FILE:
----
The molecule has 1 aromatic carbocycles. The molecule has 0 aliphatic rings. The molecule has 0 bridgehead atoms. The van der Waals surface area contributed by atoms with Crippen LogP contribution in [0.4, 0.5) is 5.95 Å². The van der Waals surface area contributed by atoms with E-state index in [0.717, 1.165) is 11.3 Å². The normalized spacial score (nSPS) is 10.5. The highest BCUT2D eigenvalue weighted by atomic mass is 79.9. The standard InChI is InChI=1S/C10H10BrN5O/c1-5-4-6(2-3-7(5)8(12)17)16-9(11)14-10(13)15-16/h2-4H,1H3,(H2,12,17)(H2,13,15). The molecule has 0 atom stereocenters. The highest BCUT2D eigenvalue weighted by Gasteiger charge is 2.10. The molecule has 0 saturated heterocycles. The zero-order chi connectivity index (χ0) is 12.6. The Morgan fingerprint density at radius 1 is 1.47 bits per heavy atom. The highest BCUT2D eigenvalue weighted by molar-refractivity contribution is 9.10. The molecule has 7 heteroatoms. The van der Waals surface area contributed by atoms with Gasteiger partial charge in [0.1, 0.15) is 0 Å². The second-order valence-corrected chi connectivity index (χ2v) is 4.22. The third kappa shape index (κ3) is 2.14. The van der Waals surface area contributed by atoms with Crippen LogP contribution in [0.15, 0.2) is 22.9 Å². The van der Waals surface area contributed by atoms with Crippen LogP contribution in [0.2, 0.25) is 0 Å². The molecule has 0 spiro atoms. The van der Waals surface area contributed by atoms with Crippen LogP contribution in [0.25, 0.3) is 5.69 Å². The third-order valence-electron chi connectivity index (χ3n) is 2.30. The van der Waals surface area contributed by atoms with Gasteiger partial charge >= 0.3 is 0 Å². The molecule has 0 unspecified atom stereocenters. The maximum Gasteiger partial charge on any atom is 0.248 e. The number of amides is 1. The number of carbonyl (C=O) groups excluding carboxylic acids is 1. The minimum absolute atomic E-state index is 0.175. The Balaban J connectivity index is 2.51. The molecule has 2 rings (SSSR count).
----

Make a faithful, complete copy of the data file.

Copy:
The molecule has 1 aromatic carbocycles. The molecule has 0 aliphatic rings. The molecule has 0 bridgehead atoms. The van der Waals surface area contributed by atoms with Crippen LogP contribution in [0.4, 0.5) is 5.95 Å². The van der Waals surface area contributed by atoms with E-state index in [0.717, 1.165) is 11.3 Å². The normalized spacial score (nSPS) is 10.5. The highest BCUT2D eigenvalue weighted by atomic mass is 79.9. The standard InChI is InChI=1S/C10H10BrN5O/c1-5-4-6(2-3-7(5)8(12)17)16-9(11)14-10(13)15-16/h2-4H,1H3,(H2,12,17)(H2,13,15). The molecule has 0 atom stereocenters. The highest BCUT2D eigenvalue weighted by Gasteiger charge is 2.10. The molecule has 0 saturated heterocycles. The zero-order chi connectivity index (χ0) is 12.6. The Morgan fingerprint density at radius 1 is 1.47 bits per heavy atom. The highest BCUT2D eigenvalue weighted by molar-refractivity contribution is 9.10. The molecule has 7 heteroatoms. The van der Waals surface area contributed by atoms with Gasteiger partial charge in [0.1, 0.15) is 0 Å². The second-order valence-corrected chi connectivity index (χ2v) is 4.22. The third kappa shape index (κ3) is 2.14. The van der Waals surface area contributed by atoms with Crippen LogP contribution in [0.15, 0.2) is 22.9 Å². The van der Waals surface area contributed by atoms with Crippen LogP contribution in [0.2, 0.25) is 0 Å². The molecule has 0 spiro atoms. The van der Waals surface area contributed by atoms with Crippen LogP contribution in [0.25, 0.3) is 5.69 Å². The third-order valence-electron chi connectivity index (χ3n) is 2.30. The van der Waals surface area contributed by atoms with Gasteiger partial charge >= 0.3 is 0 Å². The molecule has 0 unspecified atom stereocenters. The maximum Gasteiger partial charge on any atom is 0.248 e. The number of amides is 1. The number of carbonyl (C=O) groups excluding carboxylic acids is 1. The minimum absolute atomic E-state index is 0.175. The Balaban J connectivity index is 2.51. The molecule has 2 rings (SSSR count).